Washes for Germany 5

With the wash

With the wash

I am really enjoying putting the water washes on these elegant writer pen drawings. I find I like the multi color effect that is still surprising to me with its blues and pinks.  I can be a little predictive with the amount of water I use, but it is still somewhat mysterious.

I haven’t quite figured out how I want to do the area above the stone structure.  Right now it looks as if the upper foliage is just overhanging trees, but it is really a rocky hillside entrance for the railway.  Maybe I have to draw in some of the rock wall first.  I may have to experiment on another piece of board first.

I got a small watercolor house commission over the weekend, so there will be a slight pause in Germany 5.  It was quite a surprise as most people contact me before they purchase a portrait listing, but there it was on Saturday evening.  It is of a kit log home in Colorado and she sent me both summer and winter photos.  I don’t know which season she wants so I’ll ave to wait for her reply before I get started.  It’s only for a 5×7 so it will be quick to do.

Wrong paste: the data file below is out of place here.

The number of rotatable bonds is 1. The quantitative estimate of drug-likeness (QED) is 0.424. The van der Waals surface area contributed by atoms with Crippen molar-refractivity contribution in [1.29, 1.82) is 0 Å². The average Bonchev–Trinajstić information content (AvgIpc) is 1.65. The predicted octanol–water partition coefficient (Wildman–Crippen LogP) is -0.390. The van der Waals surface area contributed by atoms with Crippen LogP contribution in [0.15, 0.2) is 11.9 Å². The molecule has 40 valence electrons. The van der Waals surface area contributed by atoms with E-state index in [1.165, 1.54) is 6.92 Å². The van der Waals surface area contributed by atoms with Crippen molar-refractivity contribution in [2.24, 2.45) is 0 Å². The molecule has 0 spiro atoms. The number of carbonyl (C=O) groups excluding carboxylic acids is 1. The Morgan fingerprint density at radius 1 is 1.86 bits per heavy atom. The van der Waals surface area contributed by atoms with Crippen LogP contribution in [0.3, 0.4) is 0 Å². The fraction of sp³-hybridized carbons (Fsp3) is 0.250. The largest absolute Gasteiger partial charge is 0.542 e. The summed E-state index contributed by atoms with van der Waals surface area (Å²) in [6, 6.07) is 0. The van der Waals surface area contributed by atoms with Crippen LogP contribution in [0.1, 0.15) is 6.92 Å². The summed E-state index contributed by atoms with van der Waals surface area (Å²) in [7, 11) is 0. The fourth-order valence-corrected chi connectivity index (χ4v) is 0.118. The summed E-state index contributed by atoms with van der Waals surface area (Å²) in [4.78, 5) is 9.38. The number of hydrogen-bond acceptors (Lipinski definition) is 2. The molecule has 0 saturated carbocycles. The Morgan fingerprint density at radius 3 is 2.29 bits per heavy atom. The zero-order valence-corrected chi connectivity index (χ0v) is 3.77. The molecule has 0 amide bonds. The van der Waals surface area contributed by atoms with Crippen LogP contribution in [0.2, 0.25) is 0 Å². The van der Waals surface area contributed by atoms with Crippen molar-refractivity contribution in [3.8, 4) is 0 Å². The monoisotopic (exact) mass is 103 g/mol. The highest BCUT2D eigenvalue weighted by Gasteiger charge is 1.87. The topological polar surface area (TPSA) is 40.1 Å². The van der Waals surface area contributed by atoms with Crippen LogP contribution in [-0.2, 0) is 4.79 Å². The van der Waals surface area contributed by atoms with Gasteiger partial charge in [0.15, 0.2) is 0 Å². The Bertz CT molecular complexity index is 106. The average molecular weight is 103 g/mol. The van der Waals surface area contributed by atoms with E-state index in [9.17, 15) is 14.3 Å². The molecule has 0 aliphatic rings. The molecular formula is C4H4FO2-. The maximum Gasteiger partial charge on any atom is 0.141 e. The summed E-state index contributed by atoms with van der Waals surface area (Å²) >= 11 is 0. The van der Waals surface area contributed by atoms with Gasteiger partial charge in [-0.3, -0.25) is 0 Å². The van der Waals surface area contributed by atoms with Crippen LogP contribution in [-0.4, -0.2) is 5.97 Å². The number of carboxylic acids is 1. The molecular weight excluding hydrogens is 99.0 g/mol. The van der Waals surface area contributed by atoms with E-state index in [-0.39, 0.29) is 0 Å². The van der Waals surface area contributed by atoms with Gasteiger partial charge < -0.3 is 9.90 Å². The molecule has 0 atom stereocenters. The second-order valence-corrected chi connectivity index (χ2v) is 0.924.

Germany 5

German countryside

German countryside

I chose this photo next because I liked the combination of the upper crenelations with the three rectangular aspects of the structure.  The  lower half round shape contrasts nicely with squareness of the building sections.  I think I took the photo for this structure while we were on a boat cruise down the Rhine.  The spring tour season had just started the weekend before and we were virtually the only passengers on board. As I recall, it was quite cool and breezy and I was glad I had my coat.  I guess April can be cool there, just like here.

This may be part of the railway system as an entrance to a tunnel.  Once again my failure to take adequate notes notes comes back to haunt me, but I do remember someone telling me these elaborate structures were part of the tunnel system. I think I remember that because it was so surprising such elaborate structures would be built for a train tunnel.  If anyone has any other ideas, I’d be glad to hear them.

I am going to use some of the coral color here.  The area around the entrance was red and I think I will make some of the stone corners red too.  We’ll see after I use the water wash.

 

Linocuts again, briefly

I decided to take a short break from the speedball pen architecturals to refresh my eyes. I find if I work on the same kind of art piece repeatedly, at some point I start to feel stale and uninspired. These little projects help prevent that and give me variety in my etsy store.

Choose kindness

Choose kindness